Physical server provisioning with OpenStack*

This article explores the internal details of provisioning a physical machine using OpenStack*. Steps for setting up OpenStack are included, and no special hardware is required to begin use. If you already use OpenStack, follow these instructions using the hardware you currently have. If you are new to OpenStack, you will need a commodity access switch and two physical servers with ports connected to a switch that is on the same VLAN or broadcast domain.

Intel's DevStack patch

Intel has submitted patches that enable DevStack physical server provisioning . Before these patches, baremetal provisioning on DevStack could only be simulated by having physical machines replaced by VMs. With Intel’s patch, users can now easily configure DevStack to provision physical servers through the Ironic process.

OpenStack makes it possible to have VMs simulate physical machines with the Ironic pxe_ssh driver. The pxe_ssh driver manages nodes by deploying the operating system using PXE boot and controlling the power status using virsh commands sent via SSH connections. DevStack also creates an OpenVSwitch bridge for these VMs to communicate with other services provided by OpenStack such as the PXE server and the dnsmasq service.

agent_ipmitool driver in Ironic for provisioning physical servers and create a flat provider network environment to give the physical machines access to the DHCP service, which is hosted in a virtual network environment. The following sections describe the two new features, focusing on the differences between the prior and new VM simulation models and the technical details that allow OpenStack to provision physical machines.

Ironic pxe_ssh driver vs. agent_ipmi driver

The Juno version of Ironic has eight drivers. These driver classes are inherited from a base class that defines six types of interfaces: power, deploy, console, management, rescue, and vendor. These interfaces are assigned with a module class instance that has the extension points that define the vendor-specific implementations of each Ironic driver. For example, the pxe_ssh driver uses the PXE implementation module for deploy and vendor interfaces while the SSH implementation module is used for power and management interfaces. The rationale for this is a VM’s boot device can be configured to use PXE, but the power state of VMs is only manageable through the CLI of the hypervisor it is running on. However, when provisioning physical machines, there is no hypervisor involved in the process; therefore, a different Ironic driver should be used in this case to do the task.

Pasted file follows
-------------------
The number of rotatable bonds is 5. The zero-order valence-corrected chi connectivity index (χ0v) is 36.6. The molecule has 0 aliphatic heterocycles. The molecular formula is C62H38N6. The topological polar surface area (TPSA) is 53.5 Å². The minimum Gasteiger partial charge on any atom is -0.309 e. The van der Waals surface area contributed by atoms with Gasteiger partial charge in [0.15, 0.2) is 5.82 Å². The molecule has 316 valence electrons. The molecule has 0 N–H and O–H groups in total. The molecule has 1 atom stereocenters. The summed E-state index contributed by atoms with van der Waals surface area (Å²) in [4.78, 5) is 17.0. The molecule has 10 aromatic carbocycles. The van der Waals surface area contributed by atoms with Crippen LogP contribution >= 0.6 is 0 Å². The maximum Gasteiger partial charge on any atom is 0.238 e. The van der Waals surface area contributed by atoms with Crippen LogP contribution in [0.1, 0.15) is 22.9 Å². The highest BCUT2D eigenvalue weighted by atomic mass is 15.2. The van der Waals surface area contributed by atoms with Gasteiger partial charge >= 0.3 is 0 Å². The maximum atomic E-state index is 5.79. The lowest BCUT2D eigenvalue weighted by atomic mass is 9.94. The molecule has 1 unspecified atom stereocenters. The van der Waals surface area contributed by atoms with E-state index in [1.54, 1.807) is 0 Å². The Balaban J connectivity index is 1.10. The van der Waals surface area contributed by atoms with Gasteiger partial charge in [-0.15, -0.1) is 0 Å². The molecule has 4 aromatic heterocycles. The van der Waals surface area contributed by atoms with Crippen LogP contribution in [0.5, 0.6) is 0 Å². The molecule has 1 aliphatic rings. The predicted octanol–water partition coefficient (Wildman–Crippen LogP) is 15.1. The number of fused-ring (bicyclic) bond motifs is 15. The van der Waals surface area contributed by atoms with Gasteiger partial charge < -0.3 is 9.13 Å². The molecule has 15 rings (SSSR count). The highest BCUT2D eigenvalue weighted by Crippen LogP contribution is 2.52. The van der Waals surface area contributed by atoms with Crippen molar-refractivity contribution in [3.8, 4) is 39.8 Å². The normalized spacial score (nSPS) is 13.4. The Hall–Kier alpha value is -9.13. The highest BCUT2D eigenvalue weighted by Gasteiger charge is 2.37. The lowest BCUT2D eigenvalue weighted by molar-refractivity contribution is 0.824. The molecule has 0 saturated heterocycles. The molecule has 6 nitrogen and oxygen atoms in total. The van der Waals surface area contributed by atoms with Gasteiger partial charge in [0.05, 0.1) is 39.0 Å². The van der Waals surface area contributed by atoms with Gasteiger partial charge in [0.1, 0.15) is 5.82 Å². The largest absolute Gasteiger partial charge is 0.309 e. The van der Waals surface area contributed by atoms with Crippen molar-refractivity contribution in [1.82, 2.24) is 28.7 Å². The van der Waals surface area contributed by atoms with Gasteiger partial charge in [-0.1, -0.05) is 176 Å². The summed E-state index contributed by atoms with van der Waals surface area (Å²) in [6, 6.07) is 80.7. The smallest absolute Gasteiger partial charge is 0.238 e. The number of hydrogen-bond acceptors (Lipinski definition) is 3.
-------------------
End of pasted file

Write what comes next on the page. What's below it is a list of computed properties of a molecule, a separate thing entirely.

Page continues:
The agent_ipmitool driver is a widely used Ironic driver for physical machine provisioning. It uses the agent modules for deploy and vendor interfaces and leverages the IPMI tool module for the power and management interfaces. DevStack will register a custom ramdisk to the image repository when the agent_ipmitool driver is set as the deploy driver for Ironic. This custom ramdisk has an Ironic Python Agent, known as IPA, included that will execute disk partitioning, OS image installation, etc. The IPMI tool module uses the ipmitool utility to set boot devices and change power states of physical machines. Figures 1 and 2 show how each driver interacts with other services and the provision target. The DevStack patch from Intel enables the use of the agent_ipmitool driver through DevStack, which makes Ironic capable of sending IPMI requests to physical machines.

pxe ssh driver workflow
Figure 1. pxe_ssh driver workflow. The boot device setting and power management is done using the virsh command via ssh. OS installation follows the PXE routine.

agent ipmitool
Figure 2. agent_ipmitool driver workflow. Node management is done using the ipmitool utility. The custom ramdisk includes a “Ironic Python Agent (IPA)” which is a python process that manages OS image installation.

VLAN provider network vs. Flat provider network

Another essential aspect when provisioning physical machines with OpenStack is the network configuration. Ironic is dependent on Neutron for DHCP service support. Neutron manages the MAC address and IP address pairing in a dnsmasq process. The reason many people get frustrated in this part is because the dnsmasq services are always launched in a Linux* namespace connected to a tap on an OpenVSwitch bridge. This can make it hard to understand how the physical machine could possibly send a DHCP request through the virtual network.

The solution to this problem is to set up a flat provider network instead of the VLAN, GRE, or local type network. To understand why using the flat provider network is the only solution, we should observe how the dnsmasq and tftp services are accessed when provisioning VMs compared to when provisioning physical machines.